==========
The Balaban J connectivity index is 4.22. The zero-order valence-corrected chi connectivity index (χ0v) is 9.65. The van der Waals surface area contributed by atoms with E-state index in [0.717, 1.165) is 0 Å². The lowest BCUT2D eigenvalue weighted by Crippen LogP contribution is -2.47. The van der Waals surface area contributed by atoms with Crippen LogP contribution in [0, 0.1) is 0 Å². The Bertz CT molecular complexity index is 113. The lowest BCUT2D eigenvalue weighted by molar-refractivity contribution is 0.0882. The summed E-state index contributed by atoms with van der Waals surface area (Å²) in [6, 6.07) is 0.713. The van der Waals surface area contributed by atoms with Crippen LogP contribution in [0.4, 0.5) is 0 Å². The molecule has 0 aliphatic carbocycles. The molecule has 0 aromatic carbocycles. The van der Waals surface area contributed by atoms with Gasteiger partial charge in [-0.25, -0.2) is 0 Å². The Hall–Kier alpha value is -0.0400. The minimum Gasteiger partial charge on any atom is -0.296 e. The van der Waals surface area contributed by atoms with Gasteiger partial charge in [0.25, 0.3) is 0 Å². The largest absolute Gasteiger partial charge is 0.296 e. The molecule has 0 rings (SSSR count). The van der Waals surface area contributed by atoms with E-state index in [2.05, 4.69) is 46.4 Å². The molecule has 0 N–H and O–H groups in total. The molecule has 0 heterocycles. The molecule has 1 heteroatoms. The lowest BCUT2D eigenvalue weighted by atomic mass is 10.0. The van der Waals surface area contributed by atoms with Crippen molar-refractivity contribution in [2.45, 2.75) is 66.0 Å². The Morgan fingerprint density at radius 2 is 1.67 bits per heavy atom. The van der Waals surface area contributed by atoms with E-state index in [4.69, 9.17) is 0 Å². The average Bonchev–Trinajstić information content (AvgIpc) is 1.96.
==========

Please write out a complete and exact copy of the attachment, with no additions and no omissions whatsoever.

The Balaban J connectivity index is 4.22. The zero-order valence-corrected chi connectivity index (χ0v) is 9.65. The van der Waals surface area contributed by atoms with E-state index in [0.717, 1.165) is 0 Å². The lowest BCUT2D eigenvalue weighted by Crippen LogP contribution is -2.47. The van der Waals surface area contributed by atoms with Crippen LogP contribution in [0, 0.1) is 0 Å². The Bertz CT molecular complexity index is 113. The lowest BCUT2D eigenvalue weighted by molar-refractivity contribution is 0.0882. The summed E-state index contributed by atoms with van der Waals surface area (Å²) in [6, 6.07) is 0.713. The van der Waals surface area contributed by atoms with Crippen LogP contribution in [0.4, 0.5) is 0 Å². The molecule has 0 aliphatic carbocycles. The molecule has 0 aromatic carbocycles. The van der Waals surface area contributed by atoms with Gasteiger partial charge in [-0.25, -0.2) is 0 Å². The Hall–Kier alpha value is -0.0400. The minimum Gasteiger partial charge on any atom is -0.296 e. The van der Waals surface area contributed by atoms with Gasteiger partial charge in [0.25, 0.3) is 0 Å². The largest absolute Gasteiger partial charge is 0.296 e. The molecule has 0 rings (SSSR count). The van der Waals surface area contributed by atoms with E-state index in [2.05, 4.69) is 46.4 Å². The molecule has 0 N–H and O–H groups in total. The molecule has 0 heterocycles. The molecule has 1 heteroatoms. The lowest BCUT2D eigenvalue weighted by atomic mass is 10.0. The van der Waals surface area contributed by atoms with Crippen molar-refractivity contribution in [2.45, 2.75) is 66.0 Å². The Morgan fingerprint density at radius 2 is 1.67 bits per heavy atom. The van der Waals surface area contributed by atoms with E-state index in [4.69, 9.17) is 0 Å². The average Bonchev–Trinajstić information content (AvgIpc) is 1.96.